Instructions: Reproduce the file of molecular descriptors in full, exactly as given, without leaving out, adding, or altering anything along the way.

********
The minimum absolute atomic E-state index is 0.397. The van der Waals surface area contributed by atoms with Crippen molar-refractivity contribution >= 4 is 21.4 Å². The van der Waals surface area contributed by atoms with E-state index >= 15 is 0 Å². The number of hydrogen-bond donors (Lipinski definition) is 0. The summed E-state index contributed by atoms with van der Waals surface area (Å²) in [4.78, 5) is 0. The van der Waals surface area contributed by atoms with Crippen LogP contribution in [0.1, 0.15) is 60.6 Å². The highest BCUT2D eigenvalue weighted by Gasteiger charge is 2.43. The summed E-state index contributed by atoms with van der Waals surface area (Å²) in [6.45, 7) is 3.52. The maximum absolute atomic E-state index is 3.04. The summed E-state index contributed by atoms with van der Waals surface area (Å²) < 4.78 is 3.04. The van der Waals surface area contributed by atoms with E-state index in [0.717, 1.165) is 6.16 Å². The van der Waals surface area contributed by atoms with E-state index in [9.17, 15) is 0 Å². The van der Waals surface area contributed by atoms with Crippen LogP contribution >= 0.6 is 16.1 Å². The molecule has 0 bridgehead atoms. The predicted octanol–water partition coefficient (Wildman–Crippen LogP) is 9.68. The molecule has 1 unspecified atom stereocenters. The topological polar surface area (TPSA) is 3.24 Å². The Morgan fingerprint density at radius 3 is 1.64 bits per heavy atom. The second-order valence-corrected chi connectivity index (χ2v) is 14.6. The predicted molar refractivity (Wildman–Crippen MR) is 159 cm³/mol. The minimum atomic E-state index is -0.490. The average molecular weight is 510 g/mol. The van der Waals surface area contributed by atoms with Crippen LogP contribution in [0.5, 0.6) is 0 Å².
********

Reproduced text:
The minimum absolute atomic E-state index is 0.397. The van der Waals surface area contributed by atoms with Crippen molar-refractivity contribution >= 4 is 21.4 Å². The van der Waals surface area contributed by atoms with E-state index >= 15 is 0 Å². The number of hydrogen-bond donors (Lipinski definition) is 0. The summed E-state index contributed by atoms with van der Waals surface area (Å²) in [4.78, 5) is 0. The van der Waals surface area contributed by atoms with Crippen LogP contribution in [0.1, 0.15) is 60.6 Å². The highest BCUT2D eigenvalue weighted by Gasteiger charge is 2.43. The summed E-state index contributed by atoms with van der Waals surface area (Å²) in [6.45, 7) is 3.52. The maximum absolute atomic E-state index is 3.04. The summed E-state index contributed by atoms with van der Waals surface area (Å²) < 4.78 is 3.04. The van der Waals surface area contributed by atoms with E-state index in [0.717, 1.165) is 6.16 Å². The van der Waals surface area contributed by atoms with E-state index in [9.17, 15) is 0 Å². The van der Waals surface area contributed by atoms with Crippen LogP contribution >= 0.6 is 16.1 Å². The molecule has 0 bridgehead atoms. The predicted octanol–water partition coefficient (Wildman–Crippen LogP) is 9.68. The molecule has 1 unspecified atom stereocenters. The topological polar surface area (TPSA) is 3.24 Å². The Morgan fingerprint density at radius 3 is 1.64 bits per heavy atom. The second-order valence-corrected chi connectivity index (χ2v) is 14.6. The predicted molar refractivity (Wildman–Crippen MR) is 159 cm³/mol. The minimum atomic E-state index is -0.490. The average molecular weight is 510 g/mol. The van der Waals surface area contributed by atoms with Crippen LogP contribution in [0.5, 0.6) is 0 Å².